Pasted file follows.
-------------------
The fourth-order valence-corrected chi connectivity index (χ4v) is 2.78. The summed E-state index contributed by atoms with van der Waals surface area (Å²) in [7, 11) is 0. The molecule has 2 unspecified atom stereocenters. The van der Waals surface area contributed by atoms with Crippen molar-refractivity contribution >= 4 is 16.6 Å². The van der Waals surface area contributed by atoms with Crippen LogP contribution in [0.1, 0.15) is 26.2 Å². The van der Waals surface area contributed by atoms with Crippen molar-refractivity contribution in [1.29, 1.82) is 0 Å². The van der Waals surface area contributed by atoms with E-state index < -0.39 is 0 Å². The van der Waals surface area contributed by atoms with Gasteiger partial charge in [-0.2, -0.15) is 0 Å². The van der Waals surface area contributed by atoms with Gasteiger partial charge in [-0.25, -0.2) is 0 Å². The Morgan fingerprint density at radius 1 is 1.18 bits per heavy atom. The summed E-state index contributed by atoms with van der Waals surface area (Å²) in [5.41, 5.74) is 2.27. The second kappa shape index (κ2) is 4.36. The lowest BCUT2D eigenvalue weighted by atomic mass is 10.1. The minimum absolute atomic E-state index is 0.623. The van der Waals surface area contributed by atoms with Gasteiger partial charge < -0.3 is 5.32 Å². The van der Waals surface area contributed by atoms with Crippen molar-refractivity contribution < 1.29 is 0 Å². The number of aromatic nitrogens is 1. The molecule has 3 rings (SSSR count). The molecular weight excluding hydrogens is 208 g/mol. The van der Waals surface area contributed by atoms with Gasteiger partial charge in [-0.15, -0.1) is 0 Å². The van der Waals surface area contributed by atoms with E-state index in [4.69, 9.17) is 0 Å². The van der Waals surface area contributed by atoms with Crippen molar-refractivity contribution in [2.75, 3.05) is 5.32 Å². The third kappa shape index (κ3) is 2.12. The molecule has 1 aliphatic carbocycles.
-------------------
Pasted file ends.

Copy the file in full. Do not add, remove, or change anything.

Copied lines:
The fourth-order valence-corrected chi connectivity index (χ4v) is 2.78. The summed E-state index contributed by atoms with van der Waals surface area (Å²) in [7, 11) is 0. The molecule has 2 unspecified atom stereocenters. The van der Waals surface area contributed by atoms with Crippen molar-refractivity contribution >= 4 is 16.6 Å². The van der Waals surface area contributed by atoms with Crippen LogP contribution in [0.1, 0.15) is 26.2 Å². The van der Waals surface area contributed by atoms with Crippen molar-refractivity contribution in [1.29, 1.82) is 0 Å². The van der Waals surface area contributed by atoms with E-state index < -0.39 is 0 Å². The van der Waals surface area contributed by atoms with Gasteiger partial charge in [-0.2, -0.15) is 0 Å². The van der Waals surface area contributed by atoms with Gasteiger partial charge in [-0.25, -0.2) is 0 Å². The Morgan fingerprint density at radius 1 is 1.18 bits per heavy atom. The summed E-state index contributed by atoms with van der Waals surface area (Å²) in [5.41, 5.74) is 2.27. The second kappa shape index (κ2) is 4.36. The lowest BCUT2D eigenvalue weighted by atomic mass is 10.1. The minimum absolute atomic E-state index is 0.623. The van der Waals surface area contributed by atoms with Gasteiger partial charge < -0.3 is 5.32 Å². The van der Waals surface area contributed by atoms with Crippen molar-refractivity contribution < 1.29 is 0 Å². The number of aromatic nitrogens is 1. The molecule has 3 rings (SSSR count). The molecular weight excluding hydrogens is 208 g/mol. The van der Waals surface area contributed by atoms with Gasteiger partial charge in [-0.15, -0.1) is 0 Å². The van der Waals surface area contributed by atoms with E-state index in [4.69, 9.17) is 0 Å². The van der Waals surface area contributed by atoms with Crippen molar-refractivity contribution in [2.75, 3.05) is 5.32 Å². The third kappa shape index (κ3) is 2.12. The molecule has 1 aliphatic carbocycles.